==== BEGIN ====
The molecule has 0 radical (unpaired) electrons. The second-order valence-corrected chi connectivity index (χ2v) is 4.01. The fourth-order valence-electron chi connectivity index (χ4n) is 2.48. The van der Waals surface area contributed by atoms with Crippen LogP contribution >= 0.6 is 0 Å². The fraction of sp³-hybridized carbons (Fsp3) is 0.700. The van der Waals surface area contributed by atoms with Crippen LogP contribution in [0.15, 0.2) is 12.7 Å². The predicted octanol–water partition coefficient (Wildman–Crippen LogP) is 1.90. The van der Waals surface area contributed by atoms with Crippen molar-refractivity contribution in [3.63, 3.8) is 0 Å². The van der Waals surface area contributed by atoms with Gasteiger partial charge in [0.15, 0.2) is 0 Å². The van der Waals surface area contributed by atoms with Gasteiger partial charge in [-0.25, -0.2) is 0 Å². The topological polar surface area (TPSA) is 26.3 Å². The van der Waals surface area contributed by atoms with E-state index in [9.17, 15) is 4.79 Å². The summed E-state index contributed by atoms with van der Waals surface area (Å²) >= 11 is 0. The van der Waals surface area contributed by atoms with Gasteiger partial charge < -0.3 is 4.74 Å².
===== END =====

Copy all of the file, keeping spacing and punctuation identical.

The molecule has 0 radical (unpaired) electrons. The second-order valence-corrected chi connectivity index (χ2v) is 4.01. The fourth-order valence-electron chi connectivity index (χ4n) is 2.48. The van der Waals surface area contributed by atoms with Crippen LogP contribution >= 0.6 is 0 Å². The fraction of sp³-hybridized carbons (Fsp3) is 0.700. The van der Waals surface area contributed by atoms with Crippen LogP contribution in [0.15, 0.2) is 12.7 Å². The predicted octanol–water partition coefficient (Wildman–Crippen LogP) is 1.90. The van der Waals surface area contributed by atoms with Crippen molar-refractivity contribution in [3.63, 3.8) is 0 Å². The van der Waals surface area contributed by atoms with Gasteiger partial charge in [0.15, 0.2) is 0 Å². The van der Waals surface area contributed by atoms with Gasteiger partial charge in [-0.25, -0.2) is 0 Å². The topological polar surface area (TPSA) is 26.3 Å². The van der Waals surface area contributed by atoms with E-state index in [9.17, 15) is 4.79 Å². The summed E-state index contributed by atoms with van der Waals surface area (Å²) >= 11 is 0. The van der Waals surface area contributed by atoms with Gasteiger partial charge < -0.3 is 4.74 Å².